Sen. Mark Warner, D-Va, the ranking member of the Senate’s intelligence committee, called for a realignment of Pentagon spending priorities to boost cybersecurity and technology investments amid a “new era of nation-state conflict.”

While speaking Dec. 7 at the Center for a New American Security, Warner said the Pentagon should review its focus on conventional weapons systems after aggressive cyber operations by the Russian and Chinese governments.

“We need to realign our priorities while we still can” Warner said. “We need to redirect some of our DoD spending to cyber and, frankly, within other parts of our government, misinformation and disinformation.”

The Pentagon has a $8.5 billion budget for cybersecurity funding in fiscal 2019, according to the White House.

Warner’s comments come amid uncertainty in the Pentagon budget process. The White House Office of Management and Budget has ordered the Pentagon to cut its budget to $733 billion in FY 20, a cut of roughly $33 billion. Pentagon officials and some lawmakers are opposed to the cuts.

In his speech, Warner took aim at two countries for the rise of the nation-state conflict: Russia and China.

Russia devotes “a much greater portion of its much smaller budget to cyber and other tools of asymmetric warfare,” Warner said. When it comes to cyber, Russia is already America’s peer, Warner warned, and when it comes to disinformation and misinformation, Russia “is already ahead of us.”

What Russia spent on disinformation campaigns during the 2017 French and 2016 American elections as well as the 2016 British referendum to leave the European Union was less one F-35 fighter jet, Warner said.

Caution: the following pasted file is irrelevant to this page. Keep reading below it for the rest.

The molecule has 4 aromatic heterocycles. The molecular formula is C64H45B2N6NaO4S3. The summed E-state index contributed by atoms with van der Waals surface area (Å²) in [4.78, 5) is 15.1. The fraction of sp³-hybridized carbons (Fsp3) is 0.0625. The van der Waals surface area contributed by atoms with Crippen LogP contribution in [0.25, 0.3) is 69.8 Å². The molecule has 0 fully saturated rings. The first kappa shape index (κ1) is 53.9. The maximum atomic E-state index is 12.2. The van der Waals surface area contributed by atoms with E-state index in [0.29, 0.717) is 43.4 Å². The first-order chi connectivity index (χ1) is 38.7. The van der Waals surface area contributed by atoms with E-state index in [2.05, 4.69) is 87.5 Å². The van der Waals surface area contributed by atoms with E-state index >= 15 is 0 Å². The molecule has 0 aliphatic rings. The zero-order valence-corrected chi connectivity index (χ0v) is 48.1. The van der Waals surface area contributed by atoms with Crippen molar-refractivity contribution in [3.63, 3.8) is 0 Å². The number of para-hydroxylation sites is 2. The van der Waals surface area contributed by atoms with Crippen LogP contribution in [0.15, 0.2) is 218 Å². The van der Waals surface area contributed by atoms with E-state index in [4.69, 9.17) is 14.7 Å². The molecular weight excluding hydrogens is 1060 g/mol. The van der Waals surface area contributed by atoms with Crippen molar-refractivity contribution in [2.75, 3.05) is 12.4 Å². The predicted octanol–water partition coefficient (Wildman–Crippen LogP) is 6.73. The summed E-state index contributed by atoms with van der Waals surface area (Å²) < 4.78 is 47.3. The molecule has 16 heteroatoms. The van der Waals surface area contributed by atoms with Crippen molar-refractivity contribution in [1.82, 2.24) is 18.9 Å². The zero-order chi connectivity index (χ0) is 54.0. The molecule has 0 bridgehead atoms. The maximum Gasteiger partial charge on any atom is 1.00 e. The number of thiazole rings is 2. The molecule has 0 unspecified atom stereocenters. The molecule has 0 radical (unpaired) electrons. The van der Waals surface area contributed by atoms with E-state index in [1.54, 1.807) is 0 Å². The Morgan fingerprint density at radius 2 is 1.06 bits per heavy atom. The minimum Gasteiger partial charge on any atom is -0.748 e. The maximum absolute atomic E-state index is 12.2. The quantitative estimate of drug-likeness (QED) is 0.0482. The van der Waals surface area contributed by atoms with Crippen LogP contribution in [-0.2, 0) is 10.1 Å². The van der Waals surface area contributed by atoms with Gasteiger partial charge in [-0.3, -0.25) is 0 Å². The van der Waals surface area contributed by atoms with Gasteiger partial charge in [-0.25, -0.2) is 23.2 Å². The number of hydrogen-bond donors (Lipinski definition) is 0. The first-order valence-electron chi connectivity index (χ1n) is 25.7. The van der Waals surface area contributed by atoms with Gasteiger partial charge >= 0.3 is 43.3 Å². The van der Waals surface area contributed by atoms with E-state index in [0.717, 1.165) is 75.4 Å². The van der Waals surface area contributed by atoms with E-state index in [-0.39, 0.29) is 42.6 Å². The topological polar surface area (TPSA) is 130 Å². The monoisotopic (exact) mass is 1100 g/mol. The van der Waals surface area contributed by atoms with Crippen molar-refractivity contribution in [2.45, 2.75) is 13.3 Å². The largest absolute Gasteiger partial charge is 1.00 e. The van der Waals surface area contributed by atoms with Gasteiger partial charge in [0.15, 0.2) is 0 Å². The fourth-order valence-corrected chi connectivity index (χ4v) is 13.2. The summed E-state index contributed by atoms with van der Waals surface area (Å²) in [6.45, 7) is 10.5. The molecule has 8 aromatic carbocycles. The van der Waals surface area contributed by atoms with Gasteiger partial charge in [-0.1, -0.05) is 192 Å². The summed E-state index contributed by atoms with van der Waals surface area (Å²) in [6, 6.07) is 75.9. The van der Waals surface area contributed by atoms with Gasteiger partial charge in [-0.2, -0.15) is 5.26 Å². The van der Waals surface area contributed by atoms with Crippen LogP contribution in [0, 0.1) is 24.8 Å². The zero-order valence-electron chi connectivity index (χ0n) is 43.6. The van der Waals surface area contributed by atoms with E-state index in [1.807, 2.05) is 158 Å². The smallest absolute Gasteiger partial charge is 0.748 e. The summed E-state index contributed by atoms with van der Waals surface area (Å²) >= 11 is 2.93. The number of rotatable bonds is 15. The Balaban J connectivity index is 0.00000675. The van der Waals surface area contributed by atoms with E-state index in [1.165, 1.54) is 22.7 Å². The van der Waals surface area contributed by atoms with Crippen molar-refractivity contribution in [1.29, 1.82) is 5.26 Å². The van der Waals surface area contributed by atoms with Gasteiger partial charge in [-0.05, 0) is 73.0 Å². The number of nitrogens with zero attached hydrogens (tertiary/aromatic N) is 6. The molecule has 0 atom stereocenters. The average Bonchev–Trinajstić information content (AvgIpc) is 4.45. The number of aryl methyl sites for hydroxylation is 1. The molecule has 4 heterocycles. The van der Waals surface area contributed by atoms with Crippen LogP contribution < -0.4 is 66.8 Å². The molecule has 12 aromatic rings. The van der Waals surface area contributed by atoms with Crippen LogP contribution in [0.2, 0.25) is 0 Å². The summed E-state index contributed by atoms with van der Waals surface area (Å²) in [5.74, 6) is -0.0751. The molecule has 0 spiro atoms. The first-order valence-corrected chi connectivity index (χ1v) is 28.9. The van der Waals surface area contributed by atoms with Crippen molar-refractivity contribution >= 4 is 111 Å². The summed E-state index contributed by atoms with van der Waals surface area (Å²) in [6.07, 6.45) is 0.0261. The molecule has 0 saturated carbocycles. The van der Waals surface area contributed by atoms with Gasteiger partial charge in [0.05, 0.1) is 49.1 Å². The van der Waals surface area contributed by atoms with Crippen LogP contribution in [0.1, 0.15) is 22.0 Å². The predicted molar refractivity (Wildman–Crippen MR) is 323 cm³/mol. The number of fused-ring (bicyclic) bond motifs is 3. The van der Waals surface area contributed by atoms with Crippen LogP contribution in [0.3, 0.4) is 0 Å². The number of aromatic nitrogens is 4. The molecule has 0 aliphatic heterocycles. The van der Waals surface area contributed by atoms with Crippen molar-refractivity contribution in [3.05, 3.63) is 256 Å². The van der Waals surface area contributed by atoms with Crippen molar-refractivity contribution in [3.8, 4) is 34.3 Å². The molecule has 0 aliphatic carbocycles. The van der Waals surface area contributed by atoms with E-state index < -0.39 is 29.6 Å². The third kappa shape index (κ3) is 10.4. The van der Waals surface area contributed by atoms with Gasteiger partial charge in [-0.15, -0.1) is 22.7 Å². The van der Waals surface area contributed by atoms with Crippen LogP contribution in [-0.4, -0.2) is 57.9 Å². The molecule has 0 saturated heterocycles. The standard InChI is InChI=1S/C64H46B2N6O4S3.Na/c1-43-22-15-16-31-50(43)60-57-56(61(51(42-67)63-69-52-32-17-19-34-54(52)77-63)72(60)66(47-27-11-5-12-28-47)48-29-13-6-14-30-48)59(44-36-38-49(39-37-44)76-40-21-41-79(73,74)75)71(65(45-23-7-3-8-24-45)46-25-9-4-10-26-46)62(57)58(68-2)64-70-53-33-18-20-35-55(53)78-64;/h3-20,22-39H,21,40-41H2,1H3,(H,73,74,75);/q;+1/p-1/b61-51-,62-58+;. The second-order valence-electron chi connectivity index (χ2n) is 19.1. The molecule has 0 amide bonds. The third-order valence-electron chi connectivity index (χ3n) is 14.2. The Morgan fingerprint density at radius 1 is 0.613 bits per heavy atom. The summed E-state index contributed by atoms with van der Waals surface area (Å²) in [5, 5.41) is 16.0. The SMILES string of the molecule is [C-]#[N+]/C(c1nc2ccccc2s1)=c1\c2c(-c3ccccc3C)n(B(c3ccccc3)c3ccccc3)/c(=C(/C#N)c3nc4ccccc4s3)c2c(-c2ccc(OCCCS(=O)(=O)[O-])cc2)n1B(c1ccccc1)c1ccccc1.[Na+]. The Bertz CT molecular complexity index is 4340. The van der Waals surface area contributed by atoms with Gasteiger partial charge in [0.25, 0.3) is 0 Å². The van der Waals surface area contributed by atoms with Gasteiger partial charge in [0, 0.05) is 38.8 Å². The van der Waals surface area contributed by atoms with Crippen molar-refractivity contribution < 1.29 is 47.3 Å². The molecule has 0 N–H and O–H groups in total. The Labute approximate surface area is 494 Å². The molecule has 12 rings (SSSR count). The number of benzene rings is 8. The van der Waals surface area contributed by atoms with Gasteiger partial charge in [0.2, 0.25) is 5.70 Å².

“The notion that this is a one-off isn’t the case,” Warner said.

But in addition to Russia’s growing cyber capabilities, Warner said that China poses a threat because of its defense priorities.

While China spends an estimated $200 billion per year on its defense budget, Warner said the country spends a disproportionate amount on areas of asymmetric warfare.

“The frightening thing to me is the delta of what we spend on our defense budget and what China spends, that $500 million. China is investing in artificial intelligence, quantum computing and 5G and a whole host of other technologies where China wants to be our peer.”

Experts have warned the United States is too reliant on conventional capabilities.

“We are in a great place if we have to re-fight the Persian gulf war,” said Paul Scharre, senior fellow and director at the Center for a New American Security. “Russia doesn’t have to fight us in a military way and they can attack the central nervous system of American democracy,

Justin Lynch is the Associate Editor at Fifth Domain. He has written for the New Yorker, the Associated Press, Foreign Policy, the Atlantic, and others. Follow him on Twitter @just1nlynch.

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